It's a Brand-New Ball Game

By Jack Todd

Build it, and they will come.

For two years we've been saying that. Now, for the first time in this long, wearying and sometimes bitter process, it appears that they will build it.

The rest might be up to you.

Yesterday, Expos chairman Jacques Menard and his partners did what Expos president Claude Brochu has been unable to do - they got a commitment of sorts from the provincial government.

A great deal depends still on the reaction of Major League Baseball through the office of commissioner Bud Selig Jr. But it's hard to see how or why baseball officials would say no at this point. With the $7 million to $8 million a year for 20 years Finance Minister Bernard Landry offered from the provincial tourism budget, there is no reason the Expos should not be able to complete the buy-out of Brochu and build Labatt Park.

Landry's decision to allocate the money gives the club, in effect, a $100-million loan amortized over 20 years, with a heavy penalty if the Expos leave town within that period. With the $35 million already raised from the sale of seat licenses, they are more than halfway to the original $250-million price envisioned by Brochu.

After two years of relentless bad news about the future of Labatt Park and the Expos, the balance tipped radically in the opposite direction in the duration of one press conference. Minority partner Mark Routtenberg said a week ago that he was "85-per-cent sure" the stadium would be built, and it appears today that Routtenberg was right. There are obstacles, obviously.

Major League Baseball will have to study the plan after Landry and Menard have finished working out the details. Brochu has said that he will agree to a buyout only on his terms - which meant, among other things, that the new partners had to agree to his original $250-million stadium plan.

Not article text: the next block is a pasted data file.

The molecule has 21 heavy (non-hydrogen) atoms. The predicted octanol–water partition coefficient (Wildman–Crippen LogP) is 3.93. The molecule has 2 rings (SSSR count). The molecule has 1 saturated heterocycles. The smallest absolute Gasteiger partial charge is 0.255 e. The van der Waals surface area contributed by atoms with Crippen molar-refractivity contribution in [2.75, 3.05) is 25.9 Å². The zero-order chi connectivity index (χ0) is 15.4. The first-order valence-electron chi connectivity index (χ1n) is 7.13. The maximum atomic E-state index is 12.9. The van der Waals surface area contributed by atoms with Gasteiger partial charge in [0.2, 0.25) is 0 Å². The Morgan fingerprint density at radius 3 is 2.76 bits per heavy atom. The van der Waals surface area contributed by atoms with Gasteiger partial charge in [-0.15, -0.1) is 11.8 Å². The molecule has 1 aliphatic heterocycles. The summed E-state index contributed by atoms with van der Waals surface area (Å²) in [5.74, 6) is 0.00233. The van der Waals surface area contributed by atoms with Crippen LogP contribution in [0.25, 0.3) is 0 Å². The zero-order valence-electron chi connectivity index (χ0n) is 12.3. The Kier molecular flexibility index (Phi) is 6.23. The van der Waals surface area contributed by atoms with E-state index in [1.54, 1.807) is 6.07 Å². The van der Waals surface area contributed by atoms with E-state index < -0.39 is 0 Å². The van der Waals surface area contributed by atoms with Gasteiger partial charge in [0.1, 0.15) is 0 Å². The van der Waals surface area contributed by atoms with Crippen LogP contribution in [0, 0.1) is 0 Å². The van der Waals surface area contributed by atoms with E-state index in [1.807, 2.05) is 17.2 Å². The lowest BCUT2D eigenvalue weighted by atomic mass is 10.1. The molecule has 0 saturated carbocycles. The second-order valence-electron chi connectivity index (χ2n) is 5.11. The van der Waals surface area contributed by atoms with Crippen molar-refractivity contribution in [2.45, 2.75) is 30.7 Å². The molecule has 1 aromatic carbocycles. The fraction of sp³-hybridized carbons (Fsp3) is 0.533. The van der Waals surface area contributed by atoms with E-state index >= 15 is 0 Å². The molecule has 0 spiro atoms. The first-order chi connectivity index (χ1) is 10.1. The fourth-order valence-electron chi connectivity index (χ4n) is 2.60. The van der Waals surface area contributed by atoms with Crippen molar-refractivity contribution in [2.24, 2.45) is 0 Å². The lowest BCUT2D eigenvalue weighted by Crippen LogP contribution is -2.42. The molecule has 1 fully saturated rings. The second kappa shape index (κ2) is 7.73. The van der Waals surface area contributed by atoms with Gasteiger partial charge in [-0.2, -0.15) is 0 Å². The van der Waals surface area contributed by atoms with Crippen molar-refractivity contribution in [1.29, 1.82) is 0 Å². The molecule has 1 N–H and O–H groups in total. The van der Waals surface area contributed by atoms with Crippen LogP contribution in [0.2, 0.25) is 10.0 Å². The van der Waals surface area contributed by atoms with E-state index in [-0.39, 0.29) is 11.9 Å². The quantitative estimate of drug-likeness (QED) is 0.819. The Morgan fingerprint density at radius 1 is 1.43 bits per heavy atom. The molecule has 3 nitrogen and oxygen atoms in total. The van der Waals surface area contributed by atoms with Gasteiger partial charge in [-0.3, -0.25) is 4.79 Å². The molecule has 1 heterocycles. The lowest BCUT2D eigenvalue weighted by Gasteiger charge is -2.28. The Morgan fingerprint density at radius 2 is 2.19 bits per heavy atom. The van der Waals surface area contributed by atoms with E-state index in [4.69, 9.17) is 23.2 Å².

Having made it clear that he wanted to see some sign of Quebec government co-operation, Selig can hardly turn around now and turn thumbs-down on what is, effectively, $100 million in government involvement. Having made it clear that baseball has not moved a franchise in 30 years and does not want to move one now, Selig would be hard-pressed to explain why he was granting Brochu the right to sell and move the Expos in the face of opposition from 85 per cent of the partnership.
Ultimately, it is Brochu who might now be in a corner.

The only way he was going to extract this franchise from Montreal was to convince baseball that there was no alternative - that the game was now so dead in Montreal that it could never be revived. With the provincial government willing to bet on the future of the game in Montreal, baseball has now received the strongest possible signal that the game can and will survive and thrive at Labatt Park. It might require some pressure from his friend Selig, but Brochu has to be made to see that once the agreement with Quebec is in place, he has to make a deal. Once he no longer has the backing of the baseball establishment, Brochu effectively has no option but to sell at the previously agreed price. He might choose to make things as difficult as he possibly can, but if he is to have a future in the game (perhaps in a head-office job similar to that now occupied by former Blue Jays president Paul Beeston), it is in Brochu's interest to facilitate the transfer of power.

Once that transfer is accomplished, you are going to see a huge groundswell of support for baseball in Montreal. A good young team in need of a little pitching help is being prepared in Florida by Felipe Alou, a team that in Vladimir Guerrero and Michael Barrett will soon have the best one-two punch in club history. The enormously popular Alou is signed for the next three years, and a downtown, open-air ball park that plays host to a good, young team can be as big an attraction as Baltimore's Camden Yards.

In saying he would allocate $7 million to $8 million a year from the tourism budget, Landry is conveniently overlooking all the other streams of revenue the Expos can provide. They range from the provincial sales tax on stadium construction to the hefty provincial tax on a player payroll that should exceed $50 million U.S. by 2002, the earliest date Labatt Park can now be in operation.

As for trimming some funds off the cost of stadium construction, the easiest way that can be done is to build a stadium without a roof - but one to which a fully retractable roof can be added as soon as the Quebec government acknowledges that the Big O is nearing the end of its useful life and that the city needs an alternative site for home shows and boat shows.

And how much better would that site be at the corner of Notre Dame and Peel, as opposed to the corner of Pie IX and Pierre de Coubertin?
It's not quite time to uncork the champagne to celebrate victory in the fight to save the Expos.
But you might want to put a bottle on ice

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